Fresh concerns over how businesses use employees to support colleagues suffering from poor mental health has prompted new guidance for employers in the UK.
Released by the chartered body for health and safety professionals, the guidance aids businesses in designing detailed mental health systems and emphasises the need for mental health first aid (MHFA) to be incorporated into a well-developed support system for employees.
MHFA was set to be debated by MPs in Parliament this week, but the debate has been postponed until early 2019. The Government is expected to face calls to place MHFA on equal ground with physical first aid in official acknowledgement of its importance in the workplace.
However, The Institution of Occupational Safety and Health (IOSH) warns against relying too heavily on MHFA volunteers because they do not address the root causes of mental health issues. Concerns such as these were raised in response to research published by the University of Nottingham, which exposed significant issues with workplace implementation of MHFA.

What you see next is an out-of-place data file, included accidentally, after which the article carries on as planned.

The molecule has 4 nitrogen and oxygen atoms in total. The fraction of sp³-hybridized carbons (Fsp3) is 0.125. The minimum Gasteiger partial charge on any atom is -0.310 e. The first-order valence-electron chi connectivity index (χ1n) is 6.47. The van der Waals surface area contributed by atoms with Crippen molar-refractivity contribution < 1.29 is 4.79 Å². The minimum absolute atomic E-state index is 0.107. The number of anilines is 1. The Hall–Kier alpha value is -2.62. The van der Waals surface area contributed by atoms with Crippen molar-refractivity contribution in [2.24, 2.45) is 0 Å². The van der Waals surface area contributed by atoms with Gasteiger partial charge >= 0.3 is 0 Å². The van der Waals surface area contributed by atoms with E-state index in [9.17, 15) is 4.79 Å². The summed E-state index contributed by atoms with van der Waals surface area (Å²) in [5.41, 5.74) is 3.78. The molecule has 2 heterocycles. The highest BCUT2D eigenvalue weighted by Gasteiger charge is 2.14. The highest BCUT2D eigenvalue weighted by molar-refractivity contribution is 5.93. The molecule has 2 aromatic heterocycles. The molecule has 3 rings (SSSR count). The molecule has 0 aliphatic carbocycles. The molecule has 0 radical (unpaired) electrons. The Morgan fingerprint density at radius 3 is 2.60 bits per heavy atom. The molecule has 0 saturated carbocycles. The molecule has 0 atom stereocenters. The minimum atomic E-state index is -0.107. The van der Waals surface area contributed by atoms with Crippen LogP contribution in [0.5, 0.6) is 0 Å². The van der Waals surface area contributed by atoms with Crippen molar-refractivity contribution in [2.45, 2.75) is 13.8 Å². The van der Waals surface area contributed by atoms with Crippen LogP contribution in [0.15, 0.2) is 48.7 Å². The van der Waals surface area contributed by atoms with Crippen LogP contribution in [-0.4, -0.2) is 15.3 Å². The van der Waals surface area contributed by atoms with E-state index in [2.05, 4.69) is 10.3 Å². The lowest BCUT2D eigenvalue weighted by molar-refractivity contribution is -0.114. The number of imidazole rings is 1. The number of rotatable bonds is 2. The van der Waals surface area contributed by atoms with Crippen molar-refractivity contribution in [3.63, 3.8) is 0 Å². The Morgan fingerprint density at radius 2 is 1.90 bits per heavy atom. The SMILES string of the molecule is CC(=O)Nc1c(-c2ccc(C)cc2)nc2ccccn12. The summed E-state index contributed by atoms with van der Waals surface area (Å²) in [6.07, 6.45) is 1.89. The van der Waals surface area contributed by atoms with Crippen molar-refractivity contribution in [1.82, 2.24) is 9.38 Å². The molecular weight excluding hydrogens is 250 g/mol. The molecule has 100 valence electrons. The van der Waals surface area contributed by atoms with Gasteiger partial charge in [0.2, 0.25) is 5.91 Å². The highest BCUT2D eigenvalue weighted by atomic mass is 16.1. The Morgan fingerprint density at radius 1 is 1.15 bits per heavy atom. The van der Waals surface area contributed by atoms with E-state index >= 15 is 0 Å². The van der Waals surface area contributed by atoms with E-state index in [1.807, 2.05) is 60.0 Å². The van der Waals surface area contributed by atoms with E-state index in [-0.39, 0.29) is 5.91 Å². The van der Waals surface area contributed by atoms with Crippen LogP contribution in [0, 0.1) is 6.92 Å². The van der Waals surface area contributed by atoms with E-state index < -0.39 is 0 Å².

IOSH Head of Advice and Practice, Duncan Spencer, suggested MHFA volunteers should simply be part of a much larger process.
“Good mental health and wellness at work should be governed by a whole-system approach where OSH professionals, HR, and all managers contribute.”
IOSH’s new guidance is split into two sections:
- Mental health in the workplace: benchmarking questionsis a simple tool to help organisations with the design of their mental wellness systems and asks benchmarking questions about workplace mental health and wellbeing support.
- Mental Health First Aid: workplace considerationsis an information sheet which considers the adoption and implementation of this intervention. It summarises some limitations and how ‘mental health first aiders’ (MHFAs) can be integrated into a wider system of support.
Professor Avril Drummond of the School of Health Sciences at the University of Nottingham expressed delight in IOSH’s efficiency in responding to the research and producing practical guidance and resources for the workplace.
“The bottom line is that mental health initiatives must be both top down and bottom up: they must be a whole organisation approach.”